In our ongoing efforts to bring you the fabric of the old Southwest Conference we aren't inclined to candy coat things. We're here to chronicle the history of the SWC, warts and all. We can't do that without addressing the issue of cheatin'. NCAA violations committed by SWC schools helped bring the league down. (It also made it pretty great.) Tonight, Episode One: The Pizza Man.
"I had to live with Wacker."
Bless Jim Wacker's heart, he wanted to do right. He really did. When he took the job at TCU, in a notoriously crooked time in Southwest Conference history, he knew that to clean up TCU's issues would take a Herculean effort. After winning one game in his first year, the 1984 Horned Frogs took off, winning eight game and losing in the Bluebonnet Bowl. His 1985 season was primed for greatness. Heisman trophy caliber running back Kenneth Davis was back, so were a large part of that '84 team.
When Wacker showed up at TCU he started to sort through his predecessor F.A. Dry's ruins. Dry had gone to great lengths to bring a winner to Fort Worth - classic SWC lengths. He'd set up a slush fund and enlisted boosters to help spread cash around to top rated recruits. Why? Because everyone was doing it! Down the road at SMU the NCAA was already sniffing around. Texas A&M had been paying for Kevin Murray's services since high school. Even venerable Texas was caught with their hand in the illegal benefit cookie jar.
So Dry had set up the usual back channels to pay for recruits. Those efforts got Dry twelve wins in five seasons. Hope he saved his receipts. At any given time as many as 29 Horned Frogs were on the take.
Wacker let it be known that the days of illegal payment were over. He approached the boosters responsible and received assurances that his boys were no longer on the take. Then in classic Wacker form, he held a team meeting early in the 1985 season to reassert his stance that cheating wouldn't be tolerated. He also invited any player receiving benefits to come forward and tell a coach. Little did he know that Kenneth Davis would be paying his position coach a visit.
Davis admitted to running back's coach Tom Perry that he was in fact still receiving extra benefits. Davis was assured his admission would be kept in confidence, but Perry went to Wacker later that evening.
What came next was a hand ringing that included the suspension of six players including Davis for the remainder of the year. Wacker had turned himself and his program in. "I second-guessed myself," Wacker says. "I kept asking why? Why? Why did Kenneth have to tell Tom Perry? In six months, we'd have had a great season, and nobody would have known and all those guys on payments would have been outta here. No way that money would have ever been traced. Ahhhhh, but I had to live with Wacker."
Jim Wacker loved to refer to himself in the third person.
The Pizza Man
Two of the central figures in the pay for play scandal were Dick Lowe and Chris Farkas. Lowe was a key booster and President of American Quasar. Lowe played for Dutch Meyer in the heyday of TCU's footballing history. He'd had the Wackers out to his ranch on several occasions and was outwardly thrilled with Wackers crusade to clean up the Frogs. Little did Wacker know that Lowe was a central money man in a $38,000 contract paid out to Kenneth Davis. That included a $400 per month payout as well as other perks.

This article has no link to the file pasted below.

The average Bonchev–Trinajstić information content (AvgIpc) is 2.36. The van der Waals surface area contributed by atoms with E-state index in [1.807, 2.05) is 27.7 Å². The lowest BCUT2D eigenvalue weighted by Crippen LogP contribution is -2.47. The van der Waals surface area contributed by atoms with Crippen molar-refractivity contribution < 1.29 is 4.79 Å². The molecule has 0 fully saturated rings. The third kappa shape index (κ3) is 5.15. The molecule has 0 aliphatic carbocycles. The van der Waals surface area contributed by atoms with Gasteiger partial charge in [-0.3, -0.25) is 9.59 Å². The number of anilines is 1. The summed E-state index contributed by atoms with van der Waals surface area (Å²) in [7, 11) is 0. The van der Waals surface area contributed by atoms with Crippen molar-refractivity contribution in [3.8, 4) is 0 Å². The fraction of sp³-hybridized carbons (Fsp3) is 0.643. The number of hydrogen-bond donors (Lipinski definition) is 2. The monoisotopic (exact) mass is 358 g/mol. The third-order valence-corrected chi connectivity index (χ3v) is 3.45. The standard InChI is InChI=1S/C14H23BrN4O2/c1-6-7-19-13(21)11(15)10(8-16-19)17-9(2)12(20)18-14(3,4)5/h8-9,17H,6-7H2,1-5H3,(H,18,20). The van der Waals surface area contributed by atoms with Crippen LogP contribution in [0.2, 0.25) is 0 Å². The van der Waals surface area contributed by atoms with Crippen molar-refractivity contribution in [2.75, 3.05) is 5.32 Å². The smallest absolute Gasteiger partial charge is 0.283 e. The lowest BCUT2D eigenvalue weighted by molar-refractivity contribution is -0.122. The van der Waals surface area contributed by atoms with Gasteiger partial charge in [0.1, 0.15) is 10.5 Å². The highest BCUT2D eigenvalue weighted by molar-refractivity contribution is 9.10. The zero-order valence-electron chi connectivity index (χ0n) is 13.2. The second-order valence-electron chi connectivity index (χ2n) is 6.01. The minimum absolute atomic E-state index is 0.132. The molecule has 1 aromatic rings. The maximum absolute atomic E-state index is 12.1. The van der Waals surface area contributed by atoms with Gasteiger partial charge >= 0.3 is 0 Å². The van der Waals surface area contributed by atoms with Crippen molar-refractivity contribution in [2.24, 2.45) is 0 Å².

Then there was the Pizza Man.
Chris Farkas owned a chain of Mama's Pizza Parlors. He was handing out more than pizza dough from his Fort Worth location. Farkas drove an easily identifiable Roles Royce and he was funding recruit not only Texas high school players but also getting plane tickets so JC recruits from California could travel back and forth.
Davis claimed that Farkas was given access to players, at times to make literal payment drops. For example, when Davis was injured as a freshman season he was sitting on a bench watching practice when Farkas approached him and dropped an envelope containing $3,700 at Davis' feet.
When Davis would visit Mama's Pizza, Farkas would literally hand him money under the table. As a high school recruit Davis was taken to Mama's for a meal when Farkas handed him $350 as he was enjoying a slice. Later, as Davis was mulling his decision, he met with Farkas and Lowe in the back of Lowe's private jet where a literal contract was drawn up. Lowe and Farkas promised Davis the $3,700 up front plus $200 a month and because it's Texas dammit, a shotgun and a .22 caliber rifle.
For as much as Wacker pled innocent in all of TCU's indiscretions, Lowe never bought it. In a letter penned to the local media, Lowe made it clear "Don't ever think that if illegal recruiting is going on, coaches don't know about it."
Several current and former players said much the same. Payments were common place, so much so that anyone associated with the program had to have known. As a result of Wacker and TCU turning themselves in, the Frogs were given three year's probation. As many as 60 boosters were implicated.
For Chris Farkas, he claimed his involvement led to death threats from TCU fans. You'd think after you invest so much in a program people would be grateful.
Lowe continued to thrive in business, even after his oil and gas business tanked in the late 80's. He and six others each contributed $15 million (legally) to the 2011 renovation of Amon G. Carter. As to his indiscretions involving paying players, Lowe says “[w]hat I did was stupid, it was wrong, it was ridiculous, and it was goofy, and it wasn’t really me.”
Wacker's crusade to clean up the SWC never really panned out. Even high school coaches saw it as futile. According to running back coach Tom Perry, "All the Texas high school coaches I meet shake your hand and say, 'Boy, Coach, I really admire what you guys did.' And under their breath, they're going, 'You dummies. This stuff has been going on for 70 years.' "
I believe it's referred to as a tradition.